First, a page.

Get-Mailbox -resultsize unlimited | Where {$_.GrantSendOnBehalfTo -ne $null} | select Name, @{Name='GrantSendOnBehalfTo';Expression={[string]::join(";", ($_.GrantSendOnBehalfTo))}} | Export-CSV C:\SendOnBehalfTo.csv -noTypeInformation

Let’s break this command down.  The first portion Get-Mailbox -resultsize unlimited retrieves all user mailboxes and doesn’t limit to 1000 as is default with Exchange 2007.  We pipe this command into the next one with the ‘|’ symbol.  Here we use a conditional Where and select the attribute GrantSendOnBehalfTo returning only mailboxes from the first part of the command where said attribute is NOT null or empty.

Next, out of these mailboxes that don’t have the GrantSendOnBehalfTo attribute as empty, we select the Name of the user.  Now we should be able to stop here, however, we’re working with a string attribute here and returning Name will return a Multivalued property instead of the proper DN or user name we’re looking for (something like this Microsoft.Exchange.Data.MultiValuedProperty`1[Microsoft.Exchange.Data.Directory.ADObjectId] ).  To get what we need, we have to join the Multivalued property (string) with the results from the first half of the query.  To do this we create a commandlet and use the join command to bind the first part of our command to the multivalued property and translate that property into something readable for us.

It’s in the string conversion section that most people get frustrated with.  I know I got frustrated with it and used a portion of a commandlet for allowing a user or group to only accept messages from certain mailboxes…I just adapted that string conversion and join for my own purposes.  Like I said, I’m not extremely fluent in the ways of the powershell script…I just know that adapting it worked.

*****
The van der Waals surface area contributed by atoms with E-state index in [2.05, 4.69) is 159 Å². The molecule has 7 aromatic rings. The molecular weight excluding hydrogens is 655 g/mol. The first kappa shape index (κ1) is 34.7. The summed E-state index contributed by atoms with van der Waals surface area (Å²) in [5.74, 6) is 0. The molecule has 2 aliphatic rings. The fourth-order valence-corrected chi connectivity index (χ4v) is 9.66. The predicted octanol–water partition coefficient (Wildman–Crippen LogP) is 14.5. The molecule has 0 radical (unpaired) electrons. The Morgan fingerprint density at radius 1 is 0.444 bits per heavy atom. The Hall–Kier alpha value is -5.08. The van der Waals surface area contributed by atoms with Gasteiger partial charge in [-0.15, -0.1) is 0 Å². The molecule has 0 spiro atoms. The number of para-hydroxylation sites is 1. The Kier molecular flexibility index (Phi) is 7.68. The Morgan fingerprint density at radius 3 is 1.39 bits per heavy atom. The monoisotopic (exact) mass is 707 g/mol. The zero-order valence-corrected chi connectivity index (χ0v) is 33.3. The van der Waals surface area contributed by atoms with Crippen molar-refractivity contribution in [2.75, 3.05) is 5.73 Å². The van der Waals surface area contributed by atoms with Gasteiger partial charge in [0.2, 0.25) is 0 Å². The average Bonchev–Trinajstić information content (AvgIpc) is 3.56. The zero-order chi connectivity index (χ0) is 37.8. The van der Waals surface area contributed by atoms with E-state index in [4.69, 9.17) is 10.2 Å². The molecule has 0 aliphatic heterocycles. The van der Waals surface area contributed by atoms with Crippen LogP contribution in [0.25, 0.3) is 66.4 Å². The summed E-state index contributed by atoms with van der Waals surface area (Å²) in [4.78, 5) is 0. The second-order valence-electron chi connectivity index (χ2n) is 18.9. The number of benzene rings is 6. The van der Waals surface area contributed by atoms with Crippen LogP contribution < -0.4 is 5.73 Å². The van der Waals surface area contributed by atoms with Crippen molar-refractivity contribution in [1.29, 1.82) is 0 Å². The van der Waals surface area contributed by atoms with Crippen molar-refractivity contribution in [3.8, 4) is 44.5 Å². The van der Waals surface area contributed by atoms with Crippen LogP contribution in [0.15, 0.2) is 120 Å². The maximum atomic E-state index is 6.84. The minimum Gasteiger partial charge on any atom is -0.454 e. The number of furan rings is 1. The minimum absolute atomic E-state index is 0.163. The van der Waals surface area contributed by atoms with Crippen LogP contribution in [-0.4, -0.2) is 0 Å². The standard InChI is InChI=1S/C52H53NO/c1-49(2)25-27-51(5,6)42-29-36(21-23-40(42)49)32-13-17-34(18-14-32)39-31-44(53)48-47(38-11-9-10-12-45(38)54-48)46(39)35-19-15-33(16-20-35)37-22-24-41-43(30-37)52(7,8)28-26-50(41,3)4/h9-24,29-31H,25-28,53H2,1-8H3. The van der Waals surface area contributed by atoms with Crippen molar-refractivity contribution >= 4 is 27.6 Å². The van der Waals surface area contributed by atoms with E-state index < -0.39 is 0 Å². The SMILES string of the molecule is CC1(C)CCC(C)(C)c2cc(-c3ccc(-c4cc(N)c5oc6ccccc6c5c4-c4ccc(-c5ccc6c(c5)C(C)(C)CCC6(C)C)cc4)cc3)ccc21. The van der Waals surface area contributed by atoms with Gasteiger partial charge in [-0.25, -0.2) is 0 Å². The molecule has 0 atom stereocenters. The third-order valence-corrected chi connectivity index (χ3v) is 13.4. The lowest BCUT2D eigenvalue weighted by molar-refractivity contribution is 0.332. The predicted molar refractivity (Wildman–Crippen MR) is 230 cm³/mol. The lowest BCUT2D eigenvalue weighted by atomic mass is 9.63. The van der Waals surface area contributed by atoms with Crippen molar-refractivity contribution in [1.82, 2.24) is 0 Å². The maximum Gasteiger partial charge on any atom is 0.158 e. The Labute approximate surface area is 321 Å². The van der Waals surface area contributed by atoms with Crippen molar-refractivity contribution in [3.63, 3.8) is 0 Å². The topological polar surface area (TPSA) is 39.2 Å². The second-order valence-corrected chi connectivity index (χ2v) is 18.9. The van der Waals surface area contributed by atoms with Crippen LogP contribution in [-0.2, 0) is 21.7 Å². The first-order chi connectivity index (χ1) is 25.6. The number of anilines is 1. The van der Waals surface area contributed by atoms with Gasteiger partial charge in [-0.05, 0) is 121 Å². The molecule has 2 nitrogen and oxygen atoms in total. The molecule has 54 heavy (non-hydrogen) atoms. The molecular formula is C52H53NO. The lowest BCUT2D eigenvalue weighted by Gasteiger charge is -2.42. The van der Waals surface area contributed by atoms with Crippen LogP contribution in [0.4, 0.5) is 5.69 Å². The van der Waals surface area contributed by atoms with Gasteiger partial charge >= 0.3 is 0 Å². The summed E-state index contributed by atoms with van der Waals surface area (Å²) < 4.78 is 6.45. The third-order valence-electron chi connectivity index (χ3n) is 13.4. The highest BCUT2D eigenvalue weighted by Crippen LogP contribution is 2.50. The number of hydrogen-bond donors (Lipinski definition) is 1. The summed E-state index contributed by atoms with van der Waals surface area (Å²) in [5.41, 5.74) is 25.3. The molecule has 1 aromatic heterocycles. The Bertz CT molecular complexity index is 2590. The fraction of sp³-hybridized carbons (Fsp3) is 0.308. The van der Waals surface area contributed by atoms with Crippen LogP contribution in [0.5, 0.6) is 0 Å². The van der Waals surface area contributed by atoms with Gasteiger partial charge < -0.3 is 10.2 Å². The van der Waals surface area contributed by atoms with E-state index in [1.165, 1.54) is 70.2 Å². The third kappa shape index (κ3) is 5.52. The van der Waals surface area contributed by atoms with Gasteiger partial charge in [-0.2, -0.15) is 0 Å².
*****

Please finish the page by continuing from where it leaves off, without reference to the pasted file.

Identifying the Problem Mailboxes with Active Directory Queries

Of course, after spending 6-8 hours constructing my query in powershell I found a simple little tool from called “ADFind” that allowed me to execute a simple AD query and output all of the same information into a much more readable format than my powershell command.  If you’d like to do the same thing, head over to the ADFind page, enter your email and download the tool.  Extract it to your desktop and then open a command prompt and change directory to your desktop.  Next, enter a proper AD query with the adfind.exe prepended:

AdFind.exe -default -f "&((homeMDB=*)(publicdelegates=*))" publicdelegates > C:\delegates.txt

The output from Joe’s tool is MUCH nicer than what I was able to accomplish using powershell.  I’m sure someone will be able to take what I did with powershell and improve on it…but when there are handy tools like joeware provides, what need is there?

Implementing the Microsoft Fix

The ‘official’ fix from Microsoft is to install a hotfix if you’re running Exchange 2003.  Supposedly, Exchange 2007 doesn’t suffer from this problem…but there is a caveat there.  If, like me, you’ve upgraded from an Exchange 2003 environment that suffered from this problem…you migrate the problems with it!  So, I have an Exchange 2007 environment suffering from ghost delegates and NDR’s.

How to remedy this?  There are 3 directions provided.  The first from Microsoft is to go inside the tools >> options menu in Outlook and delete the delegate.  The problem with ghost delegates is that they aren’t there…which renders this fix completely useless.  The second solution is to launch Outlook with the /cleanrules switch.  The third solution out there is to use the MFCMapi Editor on the user mailbox that has the problem, find the hidden bits, and delete them.  The problem with this solution is most people AREN’T comfortable with editing the profile inside a snap-in…it’s much like using ADSIEdit to edit AD manually and can be overwhelming.

Examining the 3 options, it’s obvious that /cleanrules switch is probably the easiest to implement.  The problem is that it will delete ALL rules from the mailbox and if you have users who have been around for quite some time it means tons of rules.  The other problem is that it has to be run manually on EACH mailbox.  This of course is bad if you have an elaborate delegate system.